LinkedIn rocked the world of Human Resources when they announced a rather substantial employee appreciation program – giving away shares of the company to all of their employees.
CEO, Jeff Weiner, declined his annual “equity package.” Instead, he opted to put the $14 million stock bonus in a fund to be distributed to his 9,200 employees. Once divided across his team, each employee received a rather substantial thank you gift.
“The really big names in tech all focus on the same idea, that employee happiness has to come before everything else,” Weiner reportedly told the Washington Post.
The $14 million stock bonus account for the employees is a little more lavish than many companies are able to give, but there is still a lesson to be learned from LinkedIn on how to show employees appreciation.
Continue to Show Appreciation No Matter How Your Company is Doing
Many people raised eyebrows when the bonus was announced. That’s because LinkedIn’s stock recently took a nosedive after the company published their latest earnings, which were less than impressive.
Weiner could have punished his employees for not doing more for the company. Instead, he chose to inspire them by giving them stock options. He continued to show his appreciation for their employment with his company, regardless of the performance.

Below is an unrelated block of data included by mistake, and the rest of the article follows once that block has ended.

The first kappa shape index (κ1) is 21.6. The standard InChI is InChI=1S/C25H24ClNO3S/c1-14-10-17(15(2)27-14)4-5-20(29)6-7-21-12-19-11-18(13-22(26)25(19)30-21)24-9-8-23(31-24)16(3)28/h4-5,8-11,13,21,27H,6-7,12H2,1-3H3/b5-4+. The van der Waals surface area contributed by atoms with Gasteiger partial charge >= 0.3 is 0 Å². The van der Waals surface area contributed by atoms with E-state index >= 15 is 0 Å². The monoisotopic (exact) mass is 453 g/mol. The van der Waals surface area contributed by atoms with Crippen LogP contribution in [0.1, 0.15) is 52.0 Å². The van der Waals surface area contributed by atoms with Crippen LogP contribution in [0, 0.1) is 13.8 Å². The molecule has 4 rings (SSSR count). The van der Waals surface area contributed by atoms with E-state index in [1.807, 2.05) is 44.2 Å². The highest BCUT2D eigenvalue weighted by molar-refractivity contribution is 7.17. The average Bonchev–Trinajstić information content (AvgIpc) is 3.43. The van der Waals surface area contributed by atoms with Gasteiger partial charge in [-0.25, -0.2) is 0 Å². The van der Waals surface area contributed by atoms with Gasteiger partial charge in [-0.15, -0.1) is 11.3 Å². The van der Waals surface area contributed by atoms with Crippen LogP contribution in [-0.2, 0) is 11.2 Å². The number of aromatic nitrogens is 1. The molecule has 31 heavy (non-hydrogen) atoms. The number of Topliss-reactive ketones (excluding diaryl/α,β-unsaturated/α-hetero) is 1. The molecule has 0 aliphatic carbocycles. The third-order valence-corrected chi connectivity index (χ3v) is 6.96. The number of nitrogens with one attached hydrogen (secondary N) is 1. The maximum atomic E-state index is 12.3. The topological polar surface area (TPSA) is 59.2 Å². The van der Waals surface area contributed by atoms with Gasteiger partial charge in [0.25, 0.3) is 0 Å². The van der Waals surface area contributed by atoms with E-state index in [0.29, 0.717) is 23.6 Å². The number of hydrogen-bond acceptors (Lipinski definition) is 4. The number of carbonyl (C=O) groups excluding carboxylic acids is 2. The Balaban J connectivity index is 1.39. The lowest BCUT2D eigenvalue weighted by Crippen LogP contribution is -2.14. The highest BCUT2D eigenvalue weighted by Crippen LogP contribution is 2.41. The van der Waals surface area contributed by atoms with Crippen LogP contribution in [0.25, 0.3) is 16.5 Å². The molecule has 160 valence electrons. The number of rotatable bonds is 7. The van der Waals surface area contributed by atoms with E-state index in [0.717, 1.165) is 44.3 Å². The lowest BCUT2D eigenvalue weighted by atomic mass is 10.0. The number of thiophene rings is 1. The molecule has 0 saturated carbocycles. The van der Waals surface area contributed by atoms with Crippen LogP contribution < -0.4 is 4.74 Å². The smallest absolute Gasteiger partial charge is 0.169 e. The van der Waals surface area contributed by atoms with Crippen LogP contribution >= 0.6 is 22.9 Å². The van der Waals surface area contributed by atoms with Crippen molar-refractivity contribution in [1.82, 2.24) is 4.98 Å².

This is a far cry from typical employee appreciation programs when employees are only rewarded when things are on the upswing.
In your company, you can do the same. Show appreciation to your employees by giving them a reason to buy into your business’s success. Say thank you for their hard work, even when things aren’t going as well as you would like. By showing you care about your employee’s well-being, you could spark motivation and ultimately make your team more productive.
Choose a Thank You Gift Based on the Company’s Success
Weiner didn’t choose a thank you gift of pure cash. He chose to give shares away. In other words, if the company does well, his employees do well.
You can do the same in your business by rewarding employees in stock options or in a percentage of sales. Don’t mistake this option as that of commission for sales people. That’s a different type of payment. An employee appreciation program should include something above and beyond what is expected or outlined in the employee’s contract.
You can also think beyond financial incentive and offer employees more paid time off work for doing their job well. Add this to the schedule for top performers and let other employees see to motivate them to work harder.
Employee appreciation programs should happen regardless of what’s happening in your firm. In down times, they can be used to motivate employees to work harder, making them feel more invested in the company.
Author Profile Jon Forknell is the Vice President and General Manager of Atlas Business Solutions, Inc., a software marketing company specializing in employee scheduling software, including ScheduleBase employee scheduling software, and other business software solutions. In the past, Jon has been recognized by the U.S. Small Business Administration as a SBA Young Entrepreneur of the Year. Atlas Business Solutions was named as one of Software Magazine’s Top 500 Software Companies in 2004 through 2007 and again in 2010, 2013 and 2014.